Often designed as a group of distributed microservices running in containers, cloud-native applications are better known as containerized applications. Increasingly, the containerized applications are Kubernetes-based, Kubernetes being the de-facto standard for container orchestration. But the exponential growth in microservices makes it quite challenging to find out how to enforce and standardize routing between multiple services, encryption, authentication and authorization, as well as load balancing within a Kubernetes cluster. Building on service mesh helps to tackle these challenges. Like containers abstract away the operating system from the application, a service mesh abstracts away how inter-process communications are tackled.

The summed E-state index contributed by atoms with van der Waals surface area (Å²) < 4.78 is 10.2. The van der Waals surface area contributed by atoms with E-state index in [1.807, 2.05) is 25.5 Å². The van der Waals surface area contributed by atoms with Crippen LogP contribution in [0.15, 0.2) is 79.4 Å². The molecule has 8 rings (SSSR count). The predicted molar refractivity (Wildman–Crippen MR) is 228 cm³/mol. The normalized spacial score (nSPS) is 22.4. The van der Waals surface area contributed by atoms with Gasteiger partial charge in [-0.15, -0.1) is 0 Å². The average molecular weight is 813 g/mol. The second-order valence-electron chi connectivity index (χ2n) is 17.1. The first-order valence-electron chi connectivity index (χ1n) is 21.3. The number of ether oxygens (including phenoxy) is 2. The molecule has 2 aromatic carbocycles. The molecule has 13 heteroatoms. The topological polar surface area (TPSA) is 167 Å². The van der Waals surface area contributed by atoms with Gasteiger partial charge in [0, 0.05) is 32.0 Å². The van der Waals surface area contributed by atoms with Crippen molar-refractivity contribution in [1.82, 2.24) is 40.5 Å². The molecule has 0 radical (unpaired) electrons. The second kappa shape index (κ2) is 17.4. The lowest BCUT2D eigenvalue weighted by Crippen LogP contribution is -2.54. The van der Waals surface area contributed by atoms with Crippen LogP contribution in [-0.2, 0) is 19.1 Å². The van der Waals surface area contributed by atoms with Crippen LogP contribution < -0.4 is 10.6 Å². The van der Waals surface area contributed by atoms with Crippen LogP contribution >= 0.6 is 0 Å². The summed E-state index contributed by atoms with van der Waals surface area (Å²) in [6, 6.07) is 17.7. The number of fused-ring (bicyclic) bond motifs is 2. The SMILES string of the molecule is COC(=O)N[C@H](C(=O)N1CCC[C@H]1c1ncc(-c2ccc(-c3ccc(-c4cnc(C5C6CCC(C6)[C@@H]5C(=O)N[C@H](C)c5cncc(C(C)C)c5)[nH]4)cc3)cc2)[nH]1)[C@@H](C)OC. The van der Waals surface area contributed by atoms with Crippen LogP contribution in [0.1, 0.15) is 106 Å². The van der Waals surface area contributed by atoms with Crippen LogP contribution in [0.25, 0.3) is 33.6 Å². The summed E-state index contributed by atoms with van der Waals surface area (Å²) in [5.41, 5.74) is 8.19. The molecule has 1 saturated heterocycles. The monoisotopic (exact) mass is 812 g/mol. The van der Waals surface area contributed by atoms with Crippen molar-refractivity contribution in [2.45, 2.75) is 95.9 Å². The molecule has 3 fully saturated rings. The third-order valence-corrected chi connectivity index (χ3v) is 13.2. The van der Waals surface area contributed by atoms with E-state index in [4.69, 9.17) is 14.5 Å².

What Is a Service Mesh?
A service mesh refers to a dedicated infrastructure layer for tackling service-to-service communication. It enables reliable delivery of requests through the complex topology of services constituting a modern, cloud native application. Practically, the service mesh implements as an array of lightweight network proxies deployed alongside application code. In other words, it is made up of sidecar proxies attached to all the pods in an application. The concept of the service mesh in terms of a distinct layer is connected to the growth of the cloud native application. Remember service-to-service communication is not only complex, but a fundamental aspect of runtime behavior and ubiquitous. Managing it is crucial to assure end-to-end performance and reliability.